3. The two letter key after the organism name string can vary, in the case above we see both PS (Protein Existence) and GE (Gene Name)

The three FASTA description lines examined above provide an excellent basis for creating a test for the function that we want. Add the lines below to your fasta_utils.py file.

 15 16 17 18 19 20 21 22 23 24 25 def test_extract_organism_name(): """Test the extract_organism_name() function.""" print("Testing the extract_organism_name() function...") lines = [">sp|P01090|2SS2_BRANA Napin-2 OS=Brassica napus PE=2 SV=2", ">sp|Q15942|ZYX_HUMAN Zyxin OS=Homo sapiens GN=ZYX PE=1 SV=1", ">sp|Q6QGT3|A1_BPT5 A1 protein OS=Escherichia phage T5 GN=A1 PE=2 SV=1"] organism_names = ["Brassica napus", "Homo sapiens", "Escherichia phage T5"] for line, organism_name in zip(lines, organism_names): assert extract_organism_name(line) == organism_name test_is_description_line() 

In the above we make use of pythons built-in zip() function. This function takes two lists as inputs and returns a list with paired values from the input lists.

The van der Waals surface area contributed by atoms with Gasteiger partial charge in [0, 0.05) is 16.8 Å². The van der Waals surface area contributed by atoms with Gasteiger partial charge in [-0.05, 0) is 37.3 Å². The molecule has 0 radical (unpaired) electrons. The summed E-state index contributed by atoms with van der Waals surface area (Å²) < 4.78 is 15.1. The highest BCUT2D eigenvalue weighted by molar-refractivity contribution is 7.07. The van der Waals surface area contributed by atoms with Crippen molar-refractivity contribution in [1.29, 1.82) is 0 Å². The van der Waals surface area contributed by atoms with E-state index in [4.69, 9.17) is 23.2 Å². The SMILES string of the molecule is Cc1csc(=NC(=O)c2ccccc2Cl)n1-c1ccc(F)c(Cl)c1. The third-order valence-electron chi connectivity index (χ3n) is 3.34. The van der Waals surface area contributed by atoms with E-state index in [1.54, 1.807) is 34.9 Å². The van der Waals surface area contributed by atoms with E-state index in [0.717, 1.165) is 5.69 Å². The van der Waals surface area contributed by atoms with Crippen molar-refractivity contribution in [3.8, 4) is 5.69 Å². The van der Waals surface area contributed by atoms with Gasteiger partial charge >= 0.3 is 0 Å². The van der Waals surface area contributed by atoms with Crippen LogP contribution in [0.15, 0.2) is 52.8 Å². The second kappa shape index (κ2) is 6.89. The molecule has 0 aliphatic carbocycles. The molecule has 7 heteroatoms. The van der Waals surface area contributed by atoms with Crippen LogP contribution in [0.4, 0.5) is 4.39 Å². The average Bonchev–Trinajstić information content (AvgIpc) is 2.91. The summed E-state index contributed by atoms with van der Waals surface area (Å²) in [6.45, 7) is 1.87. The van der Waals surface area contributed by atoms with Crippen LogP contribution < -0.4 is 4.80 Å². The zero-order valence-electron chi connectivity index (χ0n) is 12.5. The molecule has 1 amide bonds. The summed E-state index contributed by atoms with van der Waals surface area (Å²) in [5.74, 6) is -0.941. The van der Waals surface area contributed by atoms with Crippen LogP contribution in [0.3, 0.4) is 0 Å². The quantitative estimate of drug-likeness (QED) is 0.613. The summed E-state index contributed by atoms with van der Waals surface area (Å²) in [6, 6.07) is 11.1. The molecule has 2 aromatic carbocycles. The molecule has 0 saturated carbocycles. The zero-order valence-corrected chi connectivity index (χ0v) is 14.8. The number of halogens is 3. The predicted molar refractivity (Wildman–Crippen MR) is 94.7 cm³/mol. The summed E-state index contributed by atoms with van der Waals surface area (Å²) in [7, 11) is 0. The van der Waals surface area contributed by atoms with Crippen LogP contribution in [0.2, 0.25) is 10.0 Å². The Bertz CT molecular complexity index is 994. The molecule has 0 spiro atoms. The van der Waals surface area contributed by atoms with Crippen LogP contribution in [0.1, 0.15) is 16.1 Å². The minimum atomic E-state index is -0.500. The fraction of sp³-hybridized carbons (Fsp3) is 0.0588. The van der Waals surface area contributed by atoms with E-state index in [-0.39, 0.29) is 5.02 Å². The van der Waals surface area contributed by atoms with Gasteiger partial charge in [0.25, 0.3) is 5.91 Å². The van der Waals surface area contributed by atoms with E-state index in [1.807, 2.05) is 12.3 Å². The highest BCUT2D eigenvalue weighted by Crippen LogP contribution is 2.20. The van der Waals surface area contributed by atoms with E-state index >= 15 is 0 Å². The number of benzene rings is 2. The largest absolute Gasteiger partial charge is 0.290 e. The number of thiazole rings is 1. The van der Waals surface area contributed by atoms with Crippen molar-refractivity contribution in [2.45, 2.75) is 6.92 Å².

>>> zip(["a", "b", "c"], [1, 2, 3])
[('a', 1), ('b', 2), ('c', 3)]


Let’s make sure that the tests fail.

$python fasta_utils.py Testing the is_description_line() function...  What, no error message, what is going on? Ah, we added the test, but forgot to add a line to call it. Let’s rectify that.  25 26 test_is_description_line() test_extract_organism_name()  Let’s try again. $ python fasta_utils.py
Testing the is_description_line() function...
Testing the extract_organism_name() function...
Traceback (most recent call last):
File "fasta_utils.py", line 26, in <module>
test_extract_organism_name()
File "fasta_utils.py", line 23, in test_extract_organism_name
assert extract_organism_name(line) == organism_name
NameError: global name 'extract_organism_name' is not defined